Nay Pyi Taw, February (14)
Military leader General Min Aung Hlaing has admitted that although efforts have been made to end internal armed conflicts and achieve lasting peace, there is still a long way from stability and peace.
The military leader stated in his 76th Union Day message that 2022 has been designated as the year of peace, and that efforts have been made to build lasting peace by meeting and discussing with ethnic armed groups.
However, due to internal and external interference and the needs of those concerned who will work for the benefit of the country and the people, the military leader said that the country is still far away from stability and peace.
Col. Saw Kyaw Nyunt, spokesperson of the Peace Process Steering Team (PPST) of the seven NCA-signatories that held peace talks with the Military Council, told Than Lwin Times that although the peace talks in 2022 were not remarkable, they have consistently worked to find a political solution through dialogue.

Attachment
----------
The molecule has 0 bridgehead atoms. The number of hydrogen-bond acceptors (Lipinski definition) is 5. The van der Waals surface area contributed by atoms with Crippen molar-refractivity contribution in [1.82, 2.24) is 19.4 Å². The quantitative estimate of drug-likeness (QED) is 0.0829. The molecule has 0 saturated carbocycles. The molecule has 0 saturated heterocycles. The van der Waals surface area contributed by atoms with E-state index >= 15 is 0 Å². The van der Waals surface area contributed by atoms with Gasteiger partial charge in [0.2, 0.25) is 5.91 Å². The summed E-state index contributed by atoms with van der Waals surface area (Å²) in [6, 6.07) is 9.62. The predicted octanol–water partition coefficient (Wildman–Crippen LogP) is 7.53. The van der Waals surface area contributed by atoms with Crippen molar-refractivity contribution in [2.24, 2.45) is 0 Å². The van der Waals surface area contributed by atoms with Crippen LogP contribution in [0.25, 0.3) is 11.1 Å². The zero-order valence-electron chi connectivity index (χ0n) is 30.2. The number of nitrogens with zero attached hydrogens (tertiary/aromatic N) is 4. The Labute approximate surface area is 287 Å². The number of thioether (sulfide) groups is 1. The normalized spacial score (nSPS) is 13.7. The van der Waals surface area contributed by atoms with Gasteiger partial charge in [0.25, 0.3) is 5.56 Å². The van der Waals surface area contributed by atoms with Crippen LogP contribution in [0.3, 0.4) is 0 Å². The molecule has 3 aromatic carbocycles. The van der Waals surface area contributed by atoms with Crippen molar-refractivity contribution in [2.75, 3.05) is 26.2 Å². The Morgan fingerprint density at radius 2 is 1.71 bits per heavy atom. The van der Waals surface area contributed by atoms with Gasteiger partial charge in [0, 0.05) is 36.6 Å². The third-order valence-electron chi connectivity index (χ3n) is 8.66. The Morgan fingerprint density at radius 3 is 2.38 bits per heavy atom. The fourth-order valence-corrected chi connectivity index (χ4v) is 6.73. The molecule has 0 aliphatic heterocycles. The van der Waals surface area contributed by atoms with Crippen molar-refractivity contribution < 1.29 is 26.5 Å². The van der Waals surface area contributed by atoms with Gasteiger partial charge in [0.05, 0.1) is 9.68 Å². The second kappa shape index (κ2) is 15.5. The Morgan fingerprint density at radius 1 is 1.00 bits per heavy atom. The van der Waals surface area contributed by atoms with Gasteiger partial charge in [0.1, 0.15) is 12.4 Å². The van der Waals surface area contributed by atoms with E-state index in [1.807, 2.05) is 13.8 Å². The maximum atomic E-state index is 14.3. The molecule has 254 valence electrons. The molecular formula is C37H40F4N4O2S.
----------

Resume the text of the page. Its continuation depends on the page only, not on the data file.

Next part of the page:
Colonel Saw Kyaw Nyunt added that since all forces are already united to build union peace and a federal democratic union, they will continue to make efforts as much as possible despite the difficulties.
The Peace Process Steering Team (PPST) steering committee stated in the Union Day message that the peace process and the political dialogue, which were beginning to gain momentum, were halted due to the 2021 coup, and as a result of the coup, the country is heading towards a new form of broader civil war.
In late April of last year, the military leader began inviting EAOs to peace talks, and seven NCA-signatory EAOs and three non-NCA-signatory EAOs attended the military council’s peace talks three times.
U Than Soe Naing, a political analyst, said that in 2022, the military leader did not try to achieve peace and only held talks with some ethnic armed groups that did not engage in the conflict, and committed violence against the opposition forces and the people.
Currently, there is an ongoing conflict between the regime troops and resistance forces – Karen National Union (KNU), Kachin Independence Organization (KIO), All Burma Students’ Democratic Front (ABSDF), Chin National Front (CNF) and Karenni National Progressive Party (KNPP) as well as the People’s Defense Forces (PDF).
ISP-Myanmar, a research organization, estimates that more than 8,000 fights occurred in at least 190 townships over the course of the two years following the military takeover, with the regime forces and the ethnic armed forces engaging in more than half of them.
News-Than Lwin Times